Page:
“A childhood few could survive…A triumph you’ll never forget” (maybe not)
Wildflower is a made-for-television film dating from 1991 and directed by Diane Keaton. It’s one of those stories set in rural America in the first half of the 20th century, featuring the trials of a single-parent family including at least one precocious child as protagonist. Usually the family has to overcome poverty and ill treatment to survive. The twist here is that the family seems to be at least comfortably off, but is challenged instead by the need to help a mistreated youngster living on an adjacent farm. The villain of the piece is that youngster’s father. It only takes about fifteen minutes to ascertain the direction the story will take and the likely outcome. Unfortunately, we have to sit through another hour and a quarter only to have our suspicions confirmed. It should be said that the film avoids one of the clichés of this type of story — there’s no lovable pet to keep the young protagonist company.
The film features quite an accomplished and interesting cast. Of principal interest is the appearance of a young Reese Witherspoon who handles the role of the precocious youngster, Ellie Perkins, very ably. She’s bright and energetic and gives the film most of its limited vitality. Her father, Jack Perkins, is amiably played by Beau Bridges, but he is let down by a script that doesn’t really develop his character well — the father’s transition from hard, angry taskmaster to benevolent parent is too abrupt to be completely believable. The mistreated youngster, Alice Guthrie, is nicely portrayed by Patricia Arquette and her gradual educational development as a hearing-impaired child feels realistic. Alice’s father, Ormond, is merely a black hat, however. We never learn why he hates his adopted family enough to mistreat them. He’s built up as a person to be feared (although he seldom seems to be around whenever Ellie and her brother sneak onto the Guthrie farm to see Alice). The climactic confrontation with him is developed with some suspense, but fizzles completely in the end. It’s as though the film makers wanted to create a G-rated film and didn’t want to risk showing unpleasantness to any degree that might jeopardize that objective.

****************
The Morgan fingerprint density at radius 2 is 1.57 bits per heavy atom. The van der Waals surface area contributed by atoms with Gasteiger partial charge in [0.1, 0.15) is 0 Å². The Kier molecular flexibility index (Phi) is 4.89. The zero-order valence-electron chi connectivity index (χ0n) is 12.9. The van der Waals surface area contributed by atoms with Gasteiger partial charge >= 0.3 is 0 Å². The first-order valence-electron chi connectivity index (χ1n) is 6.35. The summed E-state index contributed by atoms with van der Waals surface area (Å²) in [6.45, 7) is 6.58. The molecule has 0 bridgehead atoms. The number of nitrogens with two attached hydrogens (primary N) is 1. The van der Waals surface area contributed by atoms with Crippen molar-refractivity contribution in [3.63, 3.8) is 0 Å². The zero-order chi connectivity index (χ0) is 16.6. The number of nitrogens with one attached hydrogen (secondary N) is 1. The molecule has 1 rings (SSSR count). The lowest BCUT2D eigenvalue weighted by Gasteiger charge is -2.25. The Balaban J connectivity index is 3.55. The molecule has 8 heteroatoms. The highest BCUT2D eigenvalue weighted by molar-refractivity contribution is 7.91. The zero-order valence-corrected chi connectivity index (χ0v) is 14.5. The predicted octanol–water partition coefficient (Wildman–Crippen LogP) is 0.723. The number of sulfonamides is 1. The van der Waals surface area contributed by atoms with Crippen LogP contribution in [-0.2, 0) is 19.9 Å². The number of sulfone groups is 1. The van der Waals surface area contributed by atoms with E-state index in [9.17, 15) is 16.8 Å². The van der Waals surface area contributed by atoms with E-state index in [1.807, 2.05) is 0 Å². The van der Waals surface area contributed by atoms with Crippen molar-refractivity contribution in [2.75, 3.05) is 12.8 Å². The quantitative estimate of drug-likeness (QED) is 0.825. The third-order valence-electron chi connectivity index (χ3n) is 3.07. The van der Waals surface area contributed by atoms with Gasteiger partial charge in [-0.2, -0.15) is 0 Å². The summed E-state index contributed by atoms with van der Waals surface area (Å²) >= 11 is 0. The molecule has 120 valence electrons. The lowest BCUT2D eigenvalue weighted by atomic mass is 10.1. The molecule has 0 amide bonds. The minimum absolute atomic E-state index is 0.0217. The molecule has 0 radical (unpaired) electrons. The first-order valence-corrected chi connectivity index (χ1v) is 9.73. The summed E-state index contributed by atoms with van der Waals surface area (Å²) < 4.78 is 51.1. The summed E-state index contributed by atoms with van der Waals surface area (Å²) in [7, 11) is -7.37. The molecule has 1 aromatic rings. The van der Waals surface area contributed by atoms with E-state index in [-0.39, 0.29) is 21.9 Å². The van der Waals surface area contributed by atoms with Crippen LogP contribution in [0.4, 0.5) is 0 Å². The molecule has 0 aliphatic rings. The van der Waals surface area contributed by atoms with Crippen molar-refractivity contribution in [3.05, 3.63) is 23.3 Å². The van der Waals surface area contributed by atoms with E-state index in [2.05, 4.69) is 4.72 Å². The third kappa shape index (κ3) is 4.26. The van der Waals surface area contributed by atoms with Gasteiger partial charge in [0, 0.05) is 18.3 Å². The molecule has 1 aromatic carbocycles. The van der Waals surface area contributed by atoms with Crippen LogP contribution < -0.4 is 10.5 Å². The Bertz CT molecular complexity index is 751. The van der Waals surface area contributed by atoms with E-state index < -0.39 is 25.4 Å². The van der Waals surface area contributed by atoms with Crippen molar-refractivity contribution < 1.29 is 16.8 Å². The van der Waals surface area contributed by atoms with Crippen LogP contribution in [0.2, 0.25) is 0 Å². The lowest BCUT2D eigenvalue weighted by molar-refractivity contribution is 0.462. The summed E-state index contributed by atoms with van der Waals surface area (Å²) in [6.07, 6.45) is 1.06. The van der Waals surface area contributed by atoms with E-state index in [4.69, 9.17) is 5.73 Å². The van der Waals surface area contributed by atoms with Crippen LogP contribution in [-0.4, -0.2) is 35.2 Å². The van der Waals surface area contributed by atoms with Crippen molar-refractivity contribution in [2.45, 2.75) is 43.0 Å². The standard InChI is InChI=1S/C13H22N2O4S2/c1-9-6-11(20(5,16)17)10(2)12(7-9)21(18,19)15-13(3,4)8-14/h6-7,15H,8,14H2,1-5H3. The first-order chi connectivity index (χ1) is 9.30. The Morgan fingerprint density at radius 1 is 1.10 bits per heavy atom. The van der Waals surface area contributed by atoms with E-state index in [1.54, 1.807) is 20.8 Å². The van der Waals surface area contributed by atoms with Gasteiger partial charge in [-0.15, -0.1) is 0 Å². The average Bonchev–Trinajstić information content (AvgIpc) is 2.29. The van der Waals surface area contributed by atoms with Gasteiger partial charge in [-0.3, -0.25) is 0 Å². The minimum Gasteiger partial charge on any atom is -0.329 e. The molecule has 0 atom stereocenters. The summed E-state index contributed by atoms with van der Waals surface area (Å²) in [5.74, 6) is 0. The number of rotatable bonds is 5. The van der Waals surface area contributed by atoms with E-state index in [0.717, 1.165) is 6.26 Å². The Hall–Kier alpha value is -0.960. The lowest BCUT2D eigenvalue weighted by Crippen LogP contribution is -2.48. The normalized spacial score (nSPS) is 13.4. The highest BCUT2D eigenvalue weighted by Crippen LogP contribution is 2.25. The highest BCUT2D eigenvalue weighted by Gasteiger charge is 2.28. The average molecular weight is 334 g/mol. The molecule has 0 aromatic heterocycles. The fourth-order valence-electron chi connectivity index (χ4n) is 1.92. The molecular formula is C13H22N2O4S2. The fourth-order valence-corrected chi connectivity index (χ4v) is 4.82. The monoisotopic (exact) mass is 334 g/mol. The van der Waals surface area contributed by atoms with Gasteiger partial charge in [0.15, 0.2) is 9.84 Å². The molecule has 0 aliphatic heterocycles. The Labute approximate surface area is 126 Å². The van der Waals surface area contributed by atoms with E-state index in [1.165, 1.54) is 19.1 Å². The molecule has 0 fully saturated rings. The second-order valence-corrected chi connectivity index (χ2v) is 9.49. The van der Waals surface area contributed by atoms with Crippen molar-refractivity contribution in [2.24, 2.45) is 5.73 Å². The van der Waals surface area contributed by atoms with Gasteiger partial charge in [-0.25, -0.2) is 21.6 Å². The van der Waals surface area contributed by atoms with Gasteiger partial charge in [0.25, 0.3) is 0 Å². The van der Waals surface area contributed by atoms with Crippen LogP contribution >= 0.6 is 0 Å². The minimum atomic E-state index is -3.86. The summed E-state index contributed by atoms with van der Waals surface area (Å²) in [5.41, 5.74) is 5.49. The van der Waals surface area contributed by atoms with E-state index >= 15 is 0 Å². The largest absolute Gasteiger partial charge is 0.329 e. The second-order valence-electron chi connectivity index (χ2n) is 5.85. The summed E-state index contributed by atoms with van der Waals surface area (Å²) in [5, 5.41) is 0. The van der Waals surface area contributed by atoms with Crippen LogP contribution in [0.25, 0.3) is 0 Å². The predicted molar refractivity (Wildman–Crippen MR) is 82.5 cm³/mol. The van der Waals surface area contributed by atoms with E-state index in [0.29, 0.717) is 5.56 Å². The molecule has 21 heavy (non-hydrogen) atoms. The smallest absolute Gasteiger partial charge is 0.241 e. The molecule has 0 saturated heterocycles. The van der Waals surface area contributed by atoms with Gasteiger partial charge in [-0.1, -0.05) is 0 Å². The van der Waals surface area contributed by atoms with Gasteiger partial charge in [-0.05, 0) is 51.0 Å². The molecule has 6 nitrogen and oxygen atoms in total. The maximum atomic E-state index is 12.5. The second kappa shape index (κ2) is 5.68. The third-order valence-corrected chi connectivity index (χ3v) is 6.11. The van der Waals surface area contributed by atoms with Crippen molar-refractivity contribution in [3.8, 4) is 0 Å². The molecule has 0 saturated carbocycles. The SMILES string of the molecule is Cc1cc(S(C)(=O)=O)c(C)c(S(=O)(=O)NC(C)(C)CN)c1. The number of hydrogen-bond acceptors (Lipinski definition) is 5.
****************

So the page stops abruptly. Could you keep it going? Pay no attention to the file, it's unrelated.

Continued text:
Artisan’s DVD release is in accord with the film’s original full-frame aspect ratio. The transfer is crisp and clean, although the colours are perhaps a little bland as television movies sometimes tend to be. Edge effects are not an issue and flesh tones look realistic. On the whole, I give Artisan credit for a nice effort on the image transfer. The stereo sound is satisfactory for the dialogue-driven film, but really offers little to make it particularly memorable. Unfortunately, there is no subtitling provided, nor is any supplementary content offered. Some material on Diane Keaton’s role as the film’s director could have been included. The film is not her first foray into film direction, but some insight from her on this particular role would have been welcome since we associate her much more strongly with her acting work. I guess Artisan must have thought it was dealing with a film from its lesser Republic holdings since it delivers the sort of bare-bones treatment it usually reserves for them.
It’s easy to say nice things about a film that wants to say nice things about trust and the value of family, as Wildflower does. Unfortunately, such intentions can be compromised when effective narrative technique is overlooked. In such a case, even the best cast in the world is not enough.
The film is certainly innocuous enough for younger watchers, but any discerning viewer will be disappointed.